“It’s really interesting. Because they took away any way for you to make money off of music. And it was like, ‘OK… we’ll tour.’ And then it was like, ‘You’ll make all of your money on tour. You’ll make it in merch and in person record sales. That’s how you’ll make your money.’ OK. You wanted to punch them but it’s like ‘Alright, fine. We can do this…’ Then this happens. And now that’s taken away,’ explained Lucas, highlighting the importance of touring for bands during the internet era that’s currently off the table amidst pandemic.
“Once we stopped working with big labels and stuff, it just became this thing where we stopped hiding backstage and we stopped hiring other people to set up our equipment for us. We just come out and do it ourselves. I don’t know if people thought it was weird at first but we sell our own merch too. Now I can’t think of any other way I’d prefer to do it. But, at that point, it was just a way to survive. Now it just seems stupid to do it any other way,” he continued, noting a DIY method that not only saves money but further builds a bond with fans.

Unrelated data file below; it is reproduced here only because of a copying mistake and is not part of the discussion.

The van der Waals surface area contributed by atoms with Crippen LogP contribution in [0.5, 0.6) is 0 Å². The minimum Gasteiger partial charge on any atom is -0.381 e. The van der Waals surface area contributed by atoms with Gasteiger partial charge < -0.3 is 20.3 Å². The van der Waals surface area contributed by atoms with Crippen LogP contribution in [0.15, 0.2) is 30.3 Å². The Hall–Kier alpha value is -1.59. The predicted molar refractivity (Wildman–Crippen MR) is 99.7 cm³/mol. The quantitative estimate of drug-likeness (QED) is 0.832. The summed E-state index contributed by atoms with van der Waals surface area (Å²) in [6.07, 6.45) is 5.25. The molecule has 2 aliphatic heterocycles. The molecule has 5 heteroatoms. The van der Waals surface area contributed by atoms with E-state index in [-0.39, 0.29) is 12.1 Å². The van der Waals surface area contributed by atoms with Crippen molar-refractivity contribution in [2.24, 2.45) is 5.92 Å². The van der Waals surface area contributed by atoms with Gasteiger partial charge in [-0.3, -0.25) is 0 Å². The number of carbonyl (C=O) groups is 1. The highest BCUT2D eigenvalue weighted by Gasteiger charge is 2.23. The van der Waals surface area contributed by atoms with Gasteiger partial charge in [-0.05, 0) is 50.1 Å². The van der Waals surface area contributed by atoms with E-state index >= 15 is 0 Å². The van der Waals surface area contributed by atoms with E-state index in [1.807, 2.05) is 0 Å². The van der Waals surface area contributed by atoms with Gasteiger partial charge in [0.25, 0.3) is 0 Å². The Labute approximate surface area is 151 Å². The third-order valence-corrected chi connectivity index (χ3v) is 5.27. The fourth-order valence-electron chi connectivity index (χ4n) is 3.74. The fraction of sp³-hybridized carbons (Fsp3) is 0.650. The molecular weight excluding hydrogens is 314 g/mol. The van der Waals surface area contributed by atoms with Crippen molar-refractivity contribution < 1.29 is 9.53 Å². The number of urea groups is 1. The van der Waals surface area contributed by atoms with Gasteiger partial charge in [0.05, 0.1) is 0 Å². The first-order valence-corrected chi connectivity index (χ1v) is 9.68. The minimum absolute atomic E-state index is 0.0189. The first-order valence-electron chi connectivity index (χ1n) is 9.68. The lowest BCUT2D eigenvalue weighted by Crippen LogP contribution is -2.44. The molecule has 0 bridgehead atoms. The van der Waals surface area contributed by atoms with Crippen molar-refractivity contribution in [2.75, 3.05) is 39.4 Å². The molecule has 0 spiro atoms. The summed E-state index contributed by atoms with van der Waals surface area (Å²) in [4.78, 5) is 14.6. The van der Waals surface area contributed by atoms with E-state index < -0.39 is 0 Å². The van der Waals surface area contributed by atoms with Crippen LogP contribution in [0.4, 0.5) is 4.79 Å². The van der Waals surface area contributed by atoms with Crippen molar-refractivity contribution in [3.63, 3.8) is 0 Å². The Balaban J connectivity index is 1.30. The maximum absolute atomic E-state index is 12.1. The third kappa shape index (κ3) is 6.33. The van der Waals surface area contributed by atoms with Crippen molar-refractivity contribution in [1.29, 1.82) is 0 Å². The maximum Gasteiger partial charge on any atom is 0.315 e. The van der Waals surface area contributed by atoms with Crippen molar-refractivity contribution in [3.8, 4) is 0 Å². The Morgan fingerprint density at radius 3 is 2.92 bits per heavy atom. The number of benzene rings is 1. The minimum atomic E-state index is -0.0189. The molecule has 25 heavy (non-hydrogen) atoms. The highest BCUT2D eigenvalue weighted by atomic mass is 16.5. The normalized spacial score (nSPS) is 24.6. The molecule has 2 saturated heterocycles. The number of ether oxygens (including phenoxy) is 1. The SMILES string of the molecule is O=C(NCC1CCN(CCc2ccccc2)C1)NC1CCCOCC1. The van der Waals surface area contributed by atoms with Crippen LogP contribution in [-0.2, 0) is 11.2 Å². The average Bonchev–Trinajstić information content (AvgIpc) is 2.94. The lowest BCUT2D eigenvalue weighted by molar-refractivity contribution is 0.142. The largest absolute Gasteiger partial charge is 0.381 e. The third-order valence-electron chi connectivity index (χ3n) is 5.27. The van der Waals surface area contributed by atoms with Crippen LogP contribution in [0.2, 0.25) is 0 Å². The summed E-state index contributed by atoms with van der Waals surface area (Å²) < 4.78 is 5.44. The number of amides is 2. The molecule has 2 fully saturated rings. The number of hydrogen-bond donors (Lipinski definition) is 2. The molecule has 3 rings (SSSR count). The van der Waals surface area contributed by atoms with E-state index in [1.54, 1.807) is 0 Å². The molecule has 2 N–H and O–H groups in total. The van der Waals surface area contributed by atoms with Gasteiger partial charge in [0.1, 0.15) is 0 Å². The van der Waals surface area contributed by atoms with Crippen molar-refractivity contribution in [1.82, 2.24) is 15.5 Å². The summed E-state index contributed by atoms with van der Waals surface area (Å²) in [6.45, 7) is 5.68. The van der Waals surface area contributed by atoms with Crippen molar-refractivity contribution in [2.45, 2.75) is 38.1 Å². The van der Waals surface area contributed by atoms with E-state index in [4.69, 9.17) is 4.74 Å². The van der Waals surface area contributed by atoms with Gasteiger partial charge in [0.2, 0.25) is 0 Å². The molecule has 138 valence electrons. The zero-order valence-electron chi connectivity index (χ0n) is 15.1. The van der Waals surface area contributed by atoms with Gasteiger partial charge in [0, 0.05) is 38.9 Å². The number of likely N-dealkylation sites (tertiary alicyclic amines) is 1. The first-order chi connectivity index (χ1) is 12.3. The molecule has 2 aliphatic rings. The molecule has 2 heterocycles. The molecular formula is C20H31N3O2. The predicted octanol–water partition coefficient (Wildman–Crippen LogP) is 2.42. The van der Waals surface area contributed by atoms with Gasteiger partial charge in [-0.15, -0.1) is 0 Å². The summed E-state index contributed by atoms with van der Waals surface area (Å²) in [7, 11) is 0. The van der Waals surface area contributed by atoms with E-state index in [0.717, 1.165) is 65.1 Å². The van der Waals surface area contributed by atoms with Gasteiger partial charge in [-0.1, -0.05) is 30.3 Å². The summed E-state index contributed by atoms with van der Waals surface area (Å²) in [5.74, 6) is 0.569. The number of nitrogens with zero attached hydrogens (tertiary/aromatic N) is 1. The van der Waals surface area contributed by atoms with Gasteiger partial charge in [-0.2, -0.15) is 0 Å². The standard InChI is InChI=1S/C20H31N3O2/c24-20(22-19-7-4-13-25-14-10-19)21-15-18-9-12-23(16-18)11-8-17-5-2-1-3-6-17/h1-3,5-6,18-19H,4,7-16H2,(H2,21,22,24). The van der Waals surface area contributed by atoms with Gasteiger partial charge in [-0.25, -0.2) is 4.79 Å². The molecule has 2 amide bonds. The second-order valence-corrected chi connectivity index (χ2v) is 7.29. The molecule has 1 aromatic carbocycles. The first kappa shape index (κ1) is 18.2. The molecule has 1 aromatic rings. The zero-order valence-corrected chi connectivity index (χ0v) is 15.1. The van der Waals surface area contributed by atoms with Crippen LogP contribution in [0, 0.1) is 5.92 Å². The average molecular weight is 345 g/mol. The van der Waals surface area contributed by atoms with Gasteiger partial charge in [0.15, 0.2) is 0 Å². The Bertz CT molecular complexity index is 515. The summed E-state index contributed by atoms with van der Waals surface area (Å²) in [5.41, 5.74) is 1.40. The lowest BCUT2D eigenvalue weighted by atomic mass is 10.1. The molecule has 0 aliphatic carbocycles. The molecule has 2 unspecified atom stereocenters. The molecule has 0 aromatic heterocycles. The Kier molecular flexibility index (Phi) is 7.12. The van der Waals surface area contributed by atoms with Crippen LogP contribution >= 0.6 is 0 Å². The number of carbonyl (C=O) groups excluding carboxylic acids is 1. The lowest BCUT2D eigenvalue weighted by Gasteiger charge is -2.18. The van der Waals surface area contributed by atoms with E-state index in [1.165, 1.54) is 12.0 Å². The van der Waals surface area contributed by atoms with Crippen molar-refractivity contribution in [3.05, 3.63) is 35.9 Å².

“I don’t know how it is for other bands. But, for us, we’re pretty lucky. The people that are into our band are super supportive. We also got lucky to put out a new record. And I know a lot of artists decided to postpone their records – and I understand that. But I think not postponing LIFERS was a good move. And people seem to appreciate it. They bought them. People are buying our record. Which is, I think, more of a testament to people stepping for us than whether or not it’s any good, you know what I mean?” said the frontman.